Another week closer to the date Britain leaves the European Union. Or are we? Given how crushingly Prime Minister Theresa May’s proposed Brexit agreement was defeated by lawmakers, there is little chance her Plan B — to be presented in coming days — will get away with just minor amendments. So markets now reckon the March 29 deadline will be extended to give parliament more time to negotiate the manner of exit or even to organize a second referendum.

The optimism has driven sterling to two-month highs against the dollar, with 4 percent-plus gains from Jan. 3 lows. Options markets too imply further pound strength over the three-month period that encompasses the deadline.

Of course, market glee might be misplaced. If May fails to forge consensus within her party and with opposition leader Jeremy Corbyn and if parliament fails to agree an extension, Britain will crash out the EU without a deal. Corbyn wants a pledge from May to block a no-deal Brexit before joining cross-party talks, but May describes this as impossible. Her Plan B will be disclosed on Mondayand voted on by parliament on Jan. 29. Sterling looks set for another volatile week.



Data out on Mondayshowed China’s economy slowed in the fourth quarter, under pressure from faltering domestic demand and bruising U.S. tariffs. Growth for 2018 fell to its lowest in nearly three decades, putting pressure on Beijing to roll out more stimulus to avert a worse slowdown.

Growing signs of weakness in China — which has generated nearly a third of global growth in recent years — are fuelling anxiety about risks to the world economy and weighing on profits for companies ranging from Apple to big carmakers. Other data just released shows investment and retail sales continued to languish, while the jobless rate edged higher.

Beijing has offered a series of fiscal and monetary support measures. Unlike in 2015 or during prior slowdowns, the government has been careful to avoid simply throwing state money at the problem. As the Chinese proverb goes, mountains cannot turn, only rivers can. Be it household spending, tax cuts, infrastructure projects funded by local governments or money market operations, China seems determined not to turn its back on a commitment to deleveraging and market reform. That makes it difficult to say when the economy will rebound.



ECB bond-buying is officially over, but with economic data and inflation both continuing to underwhelm, the central bank has little time to relax. Policymakers have acknowledged the euro zone slowdown could last longer than anticipated but will be hoping nonetheless that upcoming data might bring some relief.

In particular, they will monitor the snapshot of business activity in the bloc in the shape of flash PMIs for January. They are out on Thursday, hours before the ECB meeting, and Reuters polls indicate some stabilization is likely after recent dire readings. Powerhouse Germany, which barely skirted recession in the latter part of 2018, releases its ZEW sentiment survey on Tuesday.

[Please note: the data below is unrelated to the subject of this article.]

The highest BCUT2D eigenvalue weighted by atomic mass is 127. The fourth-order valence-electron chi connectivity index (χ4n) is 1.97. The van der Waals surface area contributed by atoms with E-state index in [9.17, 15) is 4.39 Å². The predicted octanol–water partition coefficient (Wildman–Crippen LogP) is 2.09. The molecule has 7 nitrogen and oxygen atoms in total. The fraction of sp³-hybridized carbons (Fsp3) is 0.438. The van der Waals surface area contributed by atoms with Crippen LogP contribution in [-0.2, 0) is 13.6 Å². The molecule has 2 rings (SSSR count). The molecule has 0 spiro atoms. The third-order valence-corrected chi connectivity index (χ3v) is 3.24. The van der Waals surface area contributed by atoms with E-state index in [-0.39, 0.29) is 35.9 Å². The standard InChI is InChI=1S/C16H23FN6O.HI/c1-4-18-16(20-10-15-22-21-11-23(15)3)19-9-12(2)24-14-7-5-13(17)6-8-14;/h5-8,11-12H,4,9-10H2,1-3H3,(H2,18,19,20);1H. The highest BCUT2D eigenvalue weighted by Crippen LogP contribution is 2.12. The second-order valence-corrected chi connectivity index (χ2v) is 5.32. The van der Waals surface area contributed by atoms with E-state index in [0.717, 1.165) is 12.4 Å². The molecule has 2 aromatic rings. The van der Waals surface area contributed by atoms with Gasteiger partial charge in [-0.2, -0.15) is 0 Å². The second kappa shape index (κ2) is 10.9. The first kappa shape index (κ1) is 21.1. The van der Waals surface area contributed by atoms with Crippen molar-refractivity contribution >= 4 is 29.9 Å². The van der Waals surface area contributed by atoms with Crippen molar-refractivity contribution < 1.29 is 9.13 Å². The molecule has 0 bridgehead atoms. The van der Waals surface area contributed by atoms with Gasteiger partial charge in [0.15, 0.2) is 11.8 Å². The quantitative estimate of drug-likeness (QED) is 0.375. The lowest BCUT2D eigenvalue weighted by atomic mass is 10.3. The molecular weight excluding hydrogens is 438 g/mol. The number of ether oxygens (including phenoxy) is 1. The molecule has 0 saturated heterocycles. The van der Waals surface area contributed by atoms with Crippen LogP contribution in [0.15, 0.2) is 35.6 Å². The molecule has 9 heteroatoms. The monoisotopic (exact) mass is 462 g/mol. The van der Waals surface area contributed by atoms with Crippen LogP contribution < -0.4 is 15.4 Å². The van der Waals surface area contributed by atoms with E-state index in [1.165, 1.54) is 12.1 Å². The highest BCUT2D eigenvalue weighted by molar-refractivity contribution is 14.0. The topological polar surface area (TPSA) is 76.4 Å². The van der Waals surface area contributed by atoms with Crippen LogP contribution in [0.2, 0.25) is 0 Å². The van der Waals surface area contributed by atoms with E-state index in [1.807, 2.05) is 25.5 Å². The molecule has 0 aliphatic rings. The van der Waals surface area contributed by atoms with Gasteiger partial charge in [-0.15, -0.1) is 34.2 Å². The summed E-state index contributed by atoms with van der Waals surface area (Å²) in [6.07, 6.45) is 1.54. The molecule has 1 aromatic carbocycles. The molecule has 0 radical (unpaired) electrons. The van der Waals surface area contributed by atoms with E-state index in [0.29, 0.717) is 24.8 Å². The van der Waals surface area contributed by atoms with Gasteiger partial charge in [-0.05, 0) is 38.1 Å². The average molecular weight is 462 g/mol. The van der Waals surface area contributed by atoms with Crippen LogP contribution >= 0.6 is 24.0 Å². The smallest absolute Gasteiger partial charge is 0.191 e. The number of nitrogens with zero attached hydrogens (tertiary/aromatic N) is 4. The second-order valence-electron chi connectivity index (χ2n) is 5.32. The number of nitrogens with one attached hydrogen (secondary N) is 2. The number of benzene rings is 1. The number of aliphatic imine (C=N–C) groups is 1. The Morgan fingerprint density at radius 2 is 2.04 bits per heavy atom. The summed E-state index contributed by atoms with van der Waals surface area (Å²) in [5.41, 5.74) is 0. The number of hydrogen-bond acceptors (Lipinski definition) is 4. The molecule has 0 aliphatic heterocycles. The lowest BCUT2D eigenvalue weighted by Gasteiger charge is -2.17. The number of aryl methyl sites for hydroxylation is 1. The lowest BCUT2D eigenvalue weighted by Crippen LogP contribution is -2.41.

ECB President Draghi is as yet unlikely to change his assessment of the balance of risks facing the economy, but that may be just a question of time. After all, China’s economic slowdown and the U.S. government shutdown are weighing on global growth and the euro zone still needs to weather the fallout from Brexit.



Last year at Davos, U.S. Treasury Secretary Steven Mnuchin sent the dollar plunging by saying a weak currency was good for the United States. This year though, with a government in shutdown, President Donald Trump has canceled Mnuchin’s Switzerland trip.

Trump is also economizing in other ways, including buying MacDonalds’ burgers for White House visitors. But anxiety is growing over how much the shutdown could hit U.S. growth and to what extent it will filter through to already stuttering world growth. So far, damage looks limited — jobless claims have continued to fall and the Philly Fed business outlook survey was above forecast.

But the longer it continues, the worse it gets. Not only are 800,000 government workers going without pay, a delay to tax refunds for other citizens will hit companies that rely on consumer spending.

The government has until early March before the debt ceiling kicks in. It could then also miss some social security payments. But the Democrat-controlled House shows no sign of agreeing Trump’s demands for $5.7 billion to fund a border wall. And a House vote to fund the government through Feb. 28 was postponed to the coming week.



Yes, it is that time of year again! Movers and shakers from politics, central banks, industry and finance descend onto the Swiss Alpine town of Davos to brainstorm, chinwag, network, ski, party and figure out how to deal with some of the world’s most pressing problems.

Japan’s Prime Minister Shinzo Abe and German Chancellor Angela Merkel will join Irish Taoiseach Leo Varadkar and South Africa’s Cyril Ramaphosa, among others. Of course no Davos would be complete without International Monetary Fund chief Christine Lagarde, and Britain’s Prince William will add a splash of royal glamour. And then there are the new(ish) kids on the block: Brazil’s far-right President Jair Bolsanero, Italy’s Giuseppe Conte and his Spanish counterpart Pedro Sanchez.

But more noteworthy may be the list of those who won’t come: U.S. President Donald Trump and his cabinet, Brexit-bound British Prime Minister Theresa May and French President Emmanuel Macron, who will stay at home to deal with the “yellow vest” protests.

This year’s theme at the annual meeting of the World Economic Forum? “Globalization 4.0: Shaping a Global Architecture in the Age of the Fourth Industrial Revolution”.